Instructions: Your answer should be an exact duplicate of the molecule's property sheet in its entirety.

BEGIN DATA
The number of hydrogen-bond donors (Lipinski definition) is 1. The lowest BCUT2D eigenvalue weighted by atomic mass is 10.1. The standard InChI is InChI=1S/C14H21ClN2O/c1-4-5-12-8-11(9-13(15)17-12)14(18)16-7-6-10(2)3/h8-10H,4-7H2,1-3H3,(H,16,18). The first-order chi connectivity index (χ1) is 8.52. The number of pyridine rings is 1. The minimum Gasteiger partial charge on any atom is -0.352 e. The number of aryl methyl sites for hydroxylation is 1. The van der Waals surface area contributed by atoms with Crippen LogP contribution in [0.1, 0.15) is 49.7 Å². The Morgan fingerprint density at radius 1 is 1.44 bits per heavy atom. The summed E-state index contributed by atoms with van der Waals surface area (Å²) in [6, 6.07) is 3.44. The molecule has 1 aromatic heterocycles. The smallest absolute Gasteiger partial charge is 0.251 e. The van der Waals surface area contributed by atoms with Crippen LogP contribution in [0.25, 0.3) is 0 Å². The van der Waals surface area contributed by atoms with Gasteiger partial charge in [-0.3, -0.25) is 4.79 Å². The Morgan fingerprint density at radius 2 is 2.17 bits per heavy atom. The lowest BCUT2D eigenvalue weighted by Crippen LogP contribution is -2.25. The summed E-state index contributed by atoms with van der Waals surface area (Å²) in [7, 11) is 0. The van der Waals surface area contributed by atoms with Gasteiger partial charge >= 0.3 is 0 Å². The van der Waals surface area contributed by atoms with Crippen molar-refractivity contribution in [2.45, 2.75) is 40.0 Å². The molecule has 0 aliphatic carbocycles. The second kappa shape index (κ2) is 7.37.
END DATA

The number of hydrogen-bond donors (Lipinski definition) is 1. The lowest BCUT2D eigenvalue weighted by atomic mass is 10.1. The standard InChI is InChI=1S/C14H21ClN2O/c1-4-5-12-8-11(9-13(15)17-12)14(18)16-7-6-10(2)3/h8-10H,4-7H2,1-3H3,(H,16,18). The first-order chi connectivity index (χ1) is 8.52. The number of pyridine rings is 1. The minimum Gasteiger partial charge on any atom is -0.352 e. The number of aryl methyl sites for hydroxylation is 1. The van der Waals surface area contributed by atoms with Crippen LogP contribution in [0.1, 0.15) is 49.7 Å². The Morgan fingerprint density at radius 1 is 1.44 bits per heavy atom. The summed E-state index contributed by atoms with van der Waals surface area (Å²) in [6, 6.07) is 3.44. The molecule has 1 aromatic heterocycles. The smallest absolute Gasteiger partial charge is 0.251 e. The van der Waals surface area contributed by atoms with Crippen LogP contribution in [0.25, 0.3) is 0 Å². The van der Waals surface area contributed by atoms with Gasteiger partial charge in [-0.3, -0.25) is 4.79 Å². The Morgan fingerprint density at radius 2 is 2.17 bits per heavy atom. The lowest BCUT2D eigenvalue weighted by Crippen LogP contribution is -2.25. The summed E-state index contributed by atoms with van der Waals surface area (Å²) in [7, 11) is 0. The van der Waals surface area contributed by atoms with Gasteiger partial charge >= 0.3 is 0 Å². The van der Waals surface area contributed by atoms with Crippen molar-refractivity contribution in [2.45, 2.75) is 40.0 Å². The molecule has 0 aliphatic carbocycles. The second kappa shape index (κ2) is 7.37.